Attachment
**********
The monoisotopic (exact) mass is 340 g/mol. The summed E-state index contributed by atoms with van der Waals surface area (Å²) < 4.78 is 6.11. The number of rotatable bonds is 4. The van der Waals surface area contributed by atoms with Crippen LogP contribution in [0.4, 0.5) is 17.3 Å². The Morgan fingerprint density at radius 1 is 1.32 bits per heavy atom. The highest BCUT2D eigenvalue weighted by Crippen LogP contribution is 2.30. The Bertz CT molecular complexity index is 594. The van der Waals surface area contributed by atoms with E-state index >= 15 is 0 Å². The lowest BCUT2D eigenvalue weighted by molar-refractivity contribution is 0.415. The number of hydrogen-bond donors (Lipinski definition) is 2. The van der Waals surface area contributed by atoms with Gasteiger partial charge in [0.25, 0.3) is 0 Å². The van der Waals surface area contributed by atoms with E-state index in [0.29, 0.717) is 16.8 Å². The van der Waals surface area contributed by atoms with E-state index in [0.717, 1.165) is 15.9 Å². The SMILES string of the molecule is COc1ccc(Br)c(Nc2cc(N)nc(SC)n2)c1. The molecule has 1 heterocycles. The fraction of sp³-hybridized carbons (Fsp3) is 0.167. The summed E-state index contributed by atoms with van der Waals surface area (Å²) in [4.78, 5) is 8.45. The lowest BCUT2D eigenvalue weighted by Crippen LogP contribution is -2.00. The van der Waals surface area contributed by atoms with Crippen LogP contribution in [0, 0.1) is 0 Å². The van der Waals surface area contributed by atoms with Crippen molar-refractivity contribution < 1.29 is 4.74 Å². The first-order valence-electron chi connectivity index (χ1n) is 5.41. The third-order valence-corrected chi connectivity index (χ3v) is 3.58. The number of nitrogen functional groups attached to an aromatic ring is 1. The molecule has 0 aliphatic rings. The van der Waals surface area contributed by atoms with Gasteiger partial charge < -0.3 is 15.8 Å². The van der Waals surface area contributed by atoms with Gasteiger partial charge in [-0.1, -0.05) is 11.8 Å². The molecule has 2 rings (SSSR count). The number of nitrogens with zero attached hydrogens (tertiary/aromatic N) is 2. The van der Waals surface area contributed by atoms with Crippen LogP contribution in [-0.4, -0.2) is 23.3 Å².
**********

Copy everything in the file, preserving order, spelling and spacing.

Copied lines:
The monoisotopic (exact) mass is 340 g/mol. The summed E-state index contributed by atoms with van der Waals surface area (Å²) < 4.78 is 6.11. The number of rotatable bonds is 4. The van der Waals surface area contributed by atoms with Crippen LogP contribution in [0.4, 0.5) is 17.3 Å². The Morgan fingerprint density at radius 1 is 1.32 bits per heavy atom. The highest BCUT2D eigenvalue weighted by Crippen LogP contribution is 2.30. The Bertz CT molecular complexity index is 594. The van der Waals surface area contributed by atoms with E-state index >= 15 is 0 Å². The lowest BCUT2D eigenvalue weighted by molar-refractivity contribution is 0.415. The number of hydrogen-bond donors (Lipinski definition) is 2. The van der Waals surface area contributed by atoms with Gasteiger partial charge in [0.25, 0.3) is 0 Å². The van der Waals surface area contributed by atoms with E-state index in [0.29, 0.717) is 16.8 Å². The van der Waals surface area contributed by atoms with E-state index in [0.717, 1.165) is 15.9 Å². The SMILES string of the molecule is COc1ccc(Br)c(Nc2cc(N)nc(SC)n2)c1. The molecule has 1 heterocycles. The fraction of sp³-hybridized carbons (Fsp3) is 0.167. The summed E-state index contributed by atoms with van der Waals surface area (Å²) in [4.78, 5) is 8.45. The lowest BCUT2D eigenvalue weighted by Crippen LogP contribution is -2.00. The van der Waals surface area contributed by atoms with Crippen LogP contribution in [0, 0.1) is 0 Å². The van der Waals surface area contributed by atoms with Crippen molar-refractivity contribution < 1.29 is 4.74 Å². The first-order valence-electron chi connectivity index (χ1n) is 5.41. The third-order valence-corrected chi connectivity index (χ3v) is 3.58. The number of nitrogen functional groups attached to an aromatic ring is 1. The molecule has 0 aliphatic rings. The van der Waals surface area contributed by atoms with Gasteiger partial charge < -0.3 is 15.8 Å². The van der Waals surface area contributed by atoms with Gasteiger partial charge in [-0.1, -0.05) is 11.8 Å². The molecule has 2 rings (SSSR count). The number of nitrogens with zero attached hydrogens (tertiary/aromatic N) is 2. The van der Waals surface area contributed by atoms with Crippen LogP contribution in [-0.4, -0.2) is 23.3 Å².